When you think of challenging driving conditions, summer probably isn’t what first comes to mind, especially if you’re from the Northeast. Instead, most of us likely associate the daunting winter months with harsh driving conditions. But what some people might forget are the strong winds and torrential downpours that summer storms can bring. Though these storms may only occur a handful of times per season, summer rains can present difficulty for many drivers as they navigate the roads.
Follow these tips to help you through some tough summer weather conditions:
Take your time. Visibility is often very poor during torrential rains, and keeping the wheel straight can be challenging. If caught in a heavy downpour, it’s best to slow down to a safe speed and leave extra space between you and other vehicles as a buffer. Make sure to turn on your lights so that other cars are able to see you, and if visibility is too low, pull over to a safe spot and wait out the storm.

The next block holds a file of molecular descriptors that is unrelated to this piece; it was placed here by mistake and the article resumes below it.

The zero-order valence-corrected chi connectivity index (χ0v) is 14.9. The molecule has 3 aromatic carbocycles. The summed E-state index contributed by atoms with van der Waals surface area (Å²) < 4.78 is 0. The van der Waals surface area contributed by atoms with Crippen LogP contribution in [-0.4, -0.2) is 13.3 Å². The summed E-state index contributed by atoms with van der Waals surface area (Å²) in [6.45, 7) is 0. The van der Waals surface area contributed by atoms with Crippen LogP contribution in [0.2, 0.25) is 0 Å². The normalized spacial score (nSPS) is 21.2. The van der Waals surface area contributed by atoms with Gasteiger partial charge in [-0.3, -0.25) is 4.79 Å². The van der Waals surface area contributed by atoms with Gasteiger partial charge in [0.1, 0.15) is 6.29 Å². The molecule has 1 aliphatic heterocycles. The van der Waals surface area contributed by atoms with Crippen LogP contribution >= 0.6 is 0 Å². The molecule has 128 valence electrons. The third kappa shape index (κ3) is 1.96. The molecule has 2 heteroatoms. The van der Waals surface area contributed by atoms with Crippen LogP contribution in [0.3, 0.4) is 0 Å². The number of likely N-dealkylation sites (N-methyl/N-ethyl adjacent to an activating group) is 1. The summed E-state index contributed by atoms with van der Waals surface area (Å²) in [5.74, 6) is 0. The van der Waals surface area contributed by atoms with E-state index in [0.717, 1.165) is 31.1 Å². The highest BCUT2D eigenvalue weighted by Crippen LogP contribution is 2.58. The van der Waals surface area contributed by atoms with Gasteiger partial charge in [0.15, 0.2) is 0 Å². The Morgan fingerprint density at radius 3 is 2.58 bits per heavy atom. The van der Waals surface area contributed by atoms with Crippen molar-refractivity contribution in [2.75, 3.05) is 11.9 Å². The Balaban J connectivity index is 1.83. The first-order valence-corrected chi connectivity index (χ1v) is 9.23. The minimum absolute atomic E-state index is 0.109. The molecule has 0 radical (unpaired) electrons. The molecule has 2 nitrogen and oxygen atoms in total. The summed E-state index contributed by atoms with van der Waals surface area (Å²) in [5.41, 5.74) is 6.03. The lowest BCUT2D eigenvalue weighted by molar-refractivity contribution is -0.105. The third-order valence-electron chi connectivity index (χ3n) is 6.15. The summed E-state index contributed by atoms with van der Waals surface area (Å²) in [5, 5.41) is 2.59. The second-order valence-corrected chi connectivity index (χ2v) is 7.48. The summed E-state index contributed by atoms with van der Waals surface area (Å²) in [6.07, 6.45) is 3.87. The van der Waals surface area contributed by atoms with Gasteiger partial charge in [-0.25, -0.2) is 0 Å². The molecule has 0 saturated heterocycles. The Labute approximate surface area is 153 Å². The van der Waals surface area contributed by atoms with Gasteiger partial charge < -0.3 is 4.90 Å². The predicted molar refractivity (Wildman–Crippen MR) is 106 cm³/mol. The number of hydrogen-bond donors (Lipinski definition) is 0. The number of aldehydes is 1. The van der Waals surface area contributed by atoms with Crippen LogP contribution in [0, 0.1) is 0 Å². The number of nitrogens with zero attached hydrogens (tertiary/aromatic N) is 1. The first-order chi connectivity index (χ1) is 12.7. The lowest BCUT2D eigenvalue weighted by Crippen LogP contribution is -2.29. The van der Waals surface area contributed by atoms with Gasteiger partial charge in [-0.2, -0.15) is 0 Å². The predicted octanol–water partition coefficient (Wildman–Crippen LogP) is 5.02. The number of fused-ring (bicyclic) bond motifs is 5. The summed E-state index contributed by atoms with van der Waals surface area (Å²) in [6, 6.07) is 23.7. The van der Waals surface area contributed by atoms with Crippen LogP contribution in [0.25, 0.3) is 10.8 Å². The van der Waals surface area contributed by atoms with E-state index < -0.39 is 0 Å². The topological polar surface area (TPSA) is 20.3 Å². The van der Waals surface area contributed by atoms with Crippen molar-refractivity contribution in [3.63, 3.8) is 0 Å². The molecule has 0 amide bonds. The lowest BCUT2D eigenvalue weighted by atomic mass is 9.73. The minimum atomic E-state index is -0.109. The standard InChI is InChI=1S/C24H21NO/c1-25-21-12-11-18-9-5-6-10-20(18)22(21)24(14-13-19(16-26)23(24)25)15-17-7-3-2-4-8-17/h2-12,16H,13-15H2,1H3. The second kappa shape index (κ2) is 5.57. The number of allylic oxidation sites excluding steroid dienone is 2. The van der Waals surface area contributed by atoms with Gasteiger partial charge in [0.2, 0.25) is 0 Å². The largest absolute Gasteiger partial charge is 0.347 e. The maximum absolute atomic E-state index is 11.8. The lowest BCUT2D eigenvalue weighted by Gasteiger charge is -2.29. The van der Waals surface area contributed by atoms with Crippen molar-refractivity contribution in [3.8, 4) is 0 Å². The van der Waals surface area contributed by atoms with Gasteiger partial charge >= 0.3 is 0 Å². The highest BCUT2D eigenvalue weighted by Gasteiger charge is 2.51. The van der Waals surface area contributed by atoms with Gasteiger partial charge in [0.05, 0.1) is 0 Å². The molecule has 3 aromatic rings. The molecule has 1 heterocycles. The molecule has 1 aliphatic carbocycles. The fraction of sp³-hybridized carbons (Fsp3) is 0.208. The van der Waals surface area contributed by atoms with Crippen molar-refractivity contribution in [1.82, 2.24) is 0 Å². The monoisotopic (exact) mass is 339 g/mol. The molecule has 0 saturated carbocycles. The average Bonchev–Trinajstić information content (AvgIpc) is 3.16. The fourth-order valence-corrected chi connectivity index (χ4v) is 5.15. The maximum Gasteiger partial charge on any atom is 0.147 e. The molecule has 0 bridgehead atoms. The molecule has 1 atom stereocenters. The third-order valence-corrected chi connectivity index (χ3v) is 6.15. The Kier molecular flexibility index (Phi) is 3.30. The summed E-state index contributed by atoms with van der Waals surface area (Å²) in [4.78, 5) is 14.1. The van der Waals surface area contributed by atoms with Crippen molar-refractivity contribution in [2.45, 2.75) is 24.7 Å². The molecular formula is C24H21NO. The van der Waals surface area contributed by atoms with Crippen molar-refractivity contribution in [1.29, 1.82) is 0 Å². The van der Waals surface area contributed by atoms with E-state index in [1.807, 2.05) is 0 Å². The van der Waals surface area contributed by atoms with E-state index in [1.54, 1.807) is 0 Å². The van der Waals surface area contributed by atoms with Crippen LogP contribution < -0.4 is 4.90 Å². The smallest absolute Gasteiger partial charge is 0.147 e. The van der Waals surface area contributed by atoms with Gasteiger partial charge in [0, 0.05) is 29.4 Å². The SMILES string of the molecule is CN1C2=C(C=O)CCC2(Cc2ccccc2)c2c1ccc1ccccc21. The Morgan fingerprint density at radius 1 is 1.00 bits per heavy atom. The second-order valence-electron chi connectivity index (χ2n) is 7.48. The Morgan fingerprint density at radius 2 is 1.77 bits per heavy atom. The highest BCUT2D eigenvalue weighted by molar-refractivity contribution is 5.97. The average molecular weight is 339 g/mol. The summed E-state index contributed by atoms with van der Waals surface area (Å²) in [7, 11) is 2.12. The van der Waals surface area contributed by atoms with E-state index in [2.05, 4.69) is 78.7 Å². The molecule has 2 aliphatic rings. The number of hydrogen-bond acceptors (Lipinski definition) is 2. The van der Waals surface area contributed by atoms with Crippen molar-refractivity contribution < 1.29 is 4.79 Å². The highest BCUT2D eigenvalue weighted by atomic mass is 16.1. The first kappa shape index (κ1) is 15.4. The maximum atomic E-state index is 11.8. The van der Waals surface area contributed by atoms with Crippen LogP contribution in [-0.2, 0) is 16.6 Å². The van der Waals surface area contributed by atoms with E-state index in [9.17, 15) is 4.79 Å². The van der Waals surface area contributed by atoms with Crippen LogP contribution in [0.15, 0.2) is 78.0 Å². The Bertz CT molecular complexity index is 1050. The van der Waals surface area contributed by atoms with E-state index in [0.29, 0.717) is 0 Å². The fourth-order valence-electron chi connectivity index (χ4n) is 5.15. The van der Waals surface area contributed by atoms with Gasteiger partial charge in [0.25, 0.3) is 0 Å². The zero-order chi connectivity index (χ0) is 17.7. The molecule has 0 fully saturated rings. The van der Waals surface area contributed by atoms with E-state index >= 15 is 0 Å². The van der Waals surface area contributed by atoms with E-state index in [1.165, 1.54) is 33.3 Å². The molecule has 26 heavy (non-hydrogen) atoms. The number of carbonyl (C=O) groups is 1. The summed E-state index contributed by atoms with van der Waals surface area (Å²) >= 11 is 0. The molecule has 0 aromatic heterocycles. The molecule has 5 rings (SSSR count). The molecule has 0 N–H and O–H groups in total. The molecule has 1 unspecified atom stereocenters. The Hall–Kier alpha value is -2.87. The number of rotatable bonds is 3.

Avoid standing water. Traveling through puddles at high speeds can cause hydroplaning, so be sure to safely steer clear of standing water. If avoiding a pool of water is impossible, slow down to a safe speed. If you do find yourself hydroplaning, don’t panic! Ease off the gas pedal and keep the wheel as straight as possible.
If you are on a multi-lane road and you spot a puddle, moving to the inside lane is best. Since roads are designed to let water run off to the shoulder, the center lanes should be safer.
Share the road. When driving conditions are less than ideal, smaller cars are less affected by wind and heavy rains than larger vehicles such as tractor trailers. Wind and rain can cause bigger vehicles to drift into other lanes unexpectedly, which can be a danger for passenger cars on the road. Avoid driving next to larger vehicles and remember to leave extra space between your car and other vehicles.
Be on the lookout for debris. Strong winds frequently scatter debris onto the road, so stay alert while driving. Sometimes it can be hard to see debris on the road because of rain, darkness or other hindrances like water accumulation. A quick reaction to fallen debris can be difficult as roads can become slick during storms and rapid braking becomes harder. If you see fallen debris in the road, be sure to alert local authorities so they can remove it to minimize danger for other drivers.
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Article and photo courtesy of Plymouth Rock.